Ever tried? Ever failed? No matter. Try Again. Fail again. Fail better. – Samuel Beckett
There are all kinds of cultural narratives that address our place as tiny creatures in this vast and cold universe. One popular story says–and I’m reaching waaay back to my days as a Mormon missionary here–that we humans are the pinnacle of all creation, cut from the divine template, the masterworks of God.
Evolutionary biologists have a different story. I’m not a scientist, but it’s my understanding that their story tells that our species, as well as every other living thing on this planet, are the products of billions of years of natural selection and genetic drift. And there’s quite the cast of characters: the mate-absorbing anglerfish, octopods that disguise themselves as walking coconuts, and omnipresent tardigrades that can actually survive and reproduce after 10 days in the vacuum of space.
And then there’s us, homo sapiens, full of wonder. Our hands are complex machines, our processing and memory are aided by 100 billion neurons stuffed into our skulls, and we’re self-aware and we tell amazing stories. But biologists remind us that we’ve got tailbones and appendixes and pinky toes (specially adapted for causing pain) and genes that increase the chances that some of us will die painfully from cancer. And then there are our genetic cousins that didn’t make it: homo neanderthalensis and homo erectus and many others. In fact, for every plant and animal species alive today, there are potentially a thousand that couldn’t adapt, or reproduce, or were killed off by other species. Not only is every success the product of many failures, but each species today contains all kinds of genetic imperfections, and will most likely fail in some future environment.
I see these narratives as metaphors for how we approach our writing and other creative projects. I’m trying to shake the Creationist approach–in my attempts to become as God, I’ve pressured myself to craft stories without flaw–characters that burn afterimages in your brain, prose like a gaucho’s bolas, plots as perfect as the London Tube map. But I’m not Ted Chiang. And now that I think of it, most of my favorite authors aren’t goddesses or gods, either. As John Ruskin said, “No good work whatever can be perfect, and the demand for perfection is always a sign of a misunderstanding of the ends of art.”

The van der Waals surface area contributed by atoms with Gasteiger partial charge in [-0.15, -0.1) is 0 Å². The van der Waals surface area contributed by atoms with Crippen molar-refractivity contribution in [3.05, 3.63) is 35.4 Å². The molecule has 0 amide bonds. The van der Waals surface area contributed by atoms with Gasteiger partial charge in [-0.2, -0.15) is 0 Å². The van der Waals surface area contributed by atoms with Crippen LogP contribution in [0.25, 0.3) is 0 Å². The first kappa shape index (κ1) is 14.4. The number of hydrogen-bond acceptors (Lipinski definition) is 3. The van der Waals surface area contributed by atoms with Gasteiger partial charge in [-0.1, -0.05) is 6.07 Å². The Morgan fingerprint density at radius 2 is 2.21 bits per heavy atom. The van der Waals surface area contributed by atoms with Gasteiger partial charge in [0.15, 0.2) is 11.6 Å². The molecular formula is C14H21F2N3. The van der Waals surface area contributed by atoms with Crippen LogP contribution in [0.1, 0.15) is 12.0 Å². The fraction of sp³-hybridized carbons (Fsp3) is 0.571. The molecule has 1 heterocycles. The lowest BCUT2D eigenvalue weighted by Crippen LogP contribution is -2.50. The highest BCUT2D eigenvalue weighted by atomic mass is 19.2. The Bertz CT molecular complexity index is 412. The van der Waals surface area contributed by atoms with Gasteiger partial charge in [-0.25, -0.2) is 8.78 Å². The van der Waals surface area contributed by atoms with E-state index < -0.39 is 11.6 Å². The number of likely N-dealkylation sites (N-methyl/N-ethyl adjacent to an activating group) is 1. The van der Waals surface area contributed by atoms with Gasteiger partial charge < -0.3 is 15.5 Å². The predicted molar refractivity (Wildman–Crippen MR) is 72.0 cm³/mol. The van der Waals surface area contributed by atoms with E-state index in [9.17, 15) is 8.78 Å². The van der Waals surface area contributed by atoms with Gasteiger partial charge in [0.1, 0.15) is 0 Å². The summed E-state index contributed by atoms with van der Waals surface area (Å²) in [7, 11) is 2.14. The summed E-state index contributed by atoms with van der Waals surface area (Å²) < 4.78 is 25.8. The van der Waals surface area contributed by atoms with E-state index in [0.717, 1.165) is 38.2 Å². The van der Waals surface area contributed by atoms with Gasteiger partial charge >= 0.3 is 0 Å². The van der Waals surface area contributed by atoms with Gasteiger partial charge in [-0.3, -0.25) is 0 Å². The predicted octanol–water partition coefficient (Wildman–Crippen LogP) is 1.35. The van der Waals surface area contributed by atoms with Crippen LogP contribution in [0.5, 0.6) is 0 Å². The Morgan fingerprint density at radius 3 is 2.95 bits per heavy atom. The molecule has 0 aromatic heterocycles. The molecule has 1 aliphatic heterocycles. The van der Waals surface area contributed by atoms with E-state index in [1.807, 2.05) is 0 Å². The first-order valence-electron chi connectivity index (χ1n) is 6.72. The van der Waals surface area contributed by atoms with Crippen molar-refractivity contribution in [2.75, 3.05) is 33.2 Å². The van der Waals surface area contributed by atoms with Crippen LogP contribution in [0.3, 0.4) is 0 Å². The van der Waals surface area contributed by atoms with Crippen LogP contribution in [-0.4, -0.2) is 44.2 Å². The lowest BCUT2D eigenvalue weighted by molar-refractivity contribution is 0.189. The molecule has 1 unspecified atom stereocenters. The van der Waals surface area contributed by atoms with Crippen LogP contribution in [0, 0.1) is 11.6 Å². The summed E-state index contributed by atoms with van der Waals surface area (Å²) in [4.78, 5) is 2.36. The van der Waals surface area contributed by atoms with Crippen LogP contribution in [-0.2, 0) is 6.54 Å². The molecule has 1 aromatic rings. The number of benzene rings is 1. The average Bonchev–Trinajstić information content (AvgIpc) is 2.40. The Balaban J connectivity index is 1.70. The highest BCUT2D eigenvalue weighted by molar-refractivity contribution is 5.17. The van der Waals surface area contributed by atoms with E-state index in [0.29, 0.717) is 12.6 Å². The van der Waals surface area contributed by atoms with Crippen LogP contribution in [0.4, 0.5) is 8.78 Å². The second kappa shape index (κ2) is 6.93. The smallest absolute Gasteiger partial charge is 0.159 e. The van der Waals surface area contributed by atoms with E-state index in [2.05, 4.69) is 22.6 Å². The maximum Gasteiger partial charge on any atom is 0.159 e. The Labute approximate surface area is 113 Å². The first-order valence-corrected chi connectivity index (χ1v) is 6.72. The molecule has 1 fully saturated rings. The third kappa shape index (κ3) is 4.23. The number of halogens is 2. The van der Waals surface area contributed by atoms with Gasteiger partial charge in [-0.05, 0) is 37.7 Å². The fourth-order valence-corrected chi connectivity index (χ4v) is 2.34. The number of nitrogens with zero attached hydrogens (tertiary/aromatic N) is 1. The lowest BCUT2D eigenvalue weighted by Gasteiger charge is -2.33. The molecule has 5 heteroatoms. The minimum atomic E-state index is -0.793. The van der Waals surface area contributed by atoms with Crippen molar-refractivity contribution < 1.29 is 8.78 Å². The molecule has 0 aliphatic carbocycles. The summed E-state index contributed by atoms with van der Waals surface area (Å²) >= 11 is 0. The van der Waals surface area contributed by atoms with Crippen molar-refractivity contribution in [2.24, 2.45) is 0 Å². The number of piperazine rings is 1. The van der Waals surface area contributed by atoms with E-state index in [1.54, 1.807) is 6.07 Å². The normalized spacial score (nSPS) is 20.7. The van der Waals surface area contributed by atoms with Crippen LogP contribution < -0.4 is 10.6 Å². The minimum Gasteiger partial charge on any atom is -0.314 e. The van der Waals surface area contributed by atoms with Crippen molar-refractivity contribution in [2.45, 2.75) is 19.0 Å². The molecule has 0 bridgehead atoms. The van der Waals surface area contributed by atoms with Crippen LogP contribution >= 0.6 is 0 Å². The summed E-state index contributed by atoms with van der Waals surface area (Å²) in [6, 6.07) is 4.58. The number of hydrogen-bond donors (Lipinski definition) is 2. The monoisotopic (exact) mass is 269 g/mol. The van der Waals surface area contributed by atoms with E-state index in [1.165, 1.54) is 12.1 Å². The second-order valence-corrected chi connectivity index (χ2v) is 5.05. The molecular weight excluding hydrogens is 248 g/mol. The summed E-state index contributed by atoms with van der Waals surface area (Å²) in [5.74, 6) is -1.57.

So here’s a challenge to myself, and to you, fellow writer, to begin to see our craft as an evolutionary process. We need to conceive dangerously, mix with radical ideas, and give birth to utterly divergent stories, products of literary risks and mutations of the imagination. We need to send them out into harsh environments–to critique groups and to editors and to publications, and then we need to prepare ourselves for failure, for harsh critiques, for form rejections.
But we won’t subject ourselves to total failure–each little death will prepare the way for stronger works, better adapted to the perilous world that is specfic publishing. And some will survive. Some will thrive.
I’d like to close with a couple of favorite quotes on failure:
To be an artist is to fail, as no other dare to fail…failure is his world and the shrink from it desertion. – Samuel Beckett, “Three Dialogues”
To be great, we must attempt so much that not only are in danger of forever failing, but that we do fail, and in the failure create something greater than if we had set our sights lower. – Jeff Vandermeer, Booklife
Please note that this is not a debate about creation v. evolution, so please don’t turn it into that. But please feel free to discuss them as metaphors for approaching writing and other artistic and creative endeavors.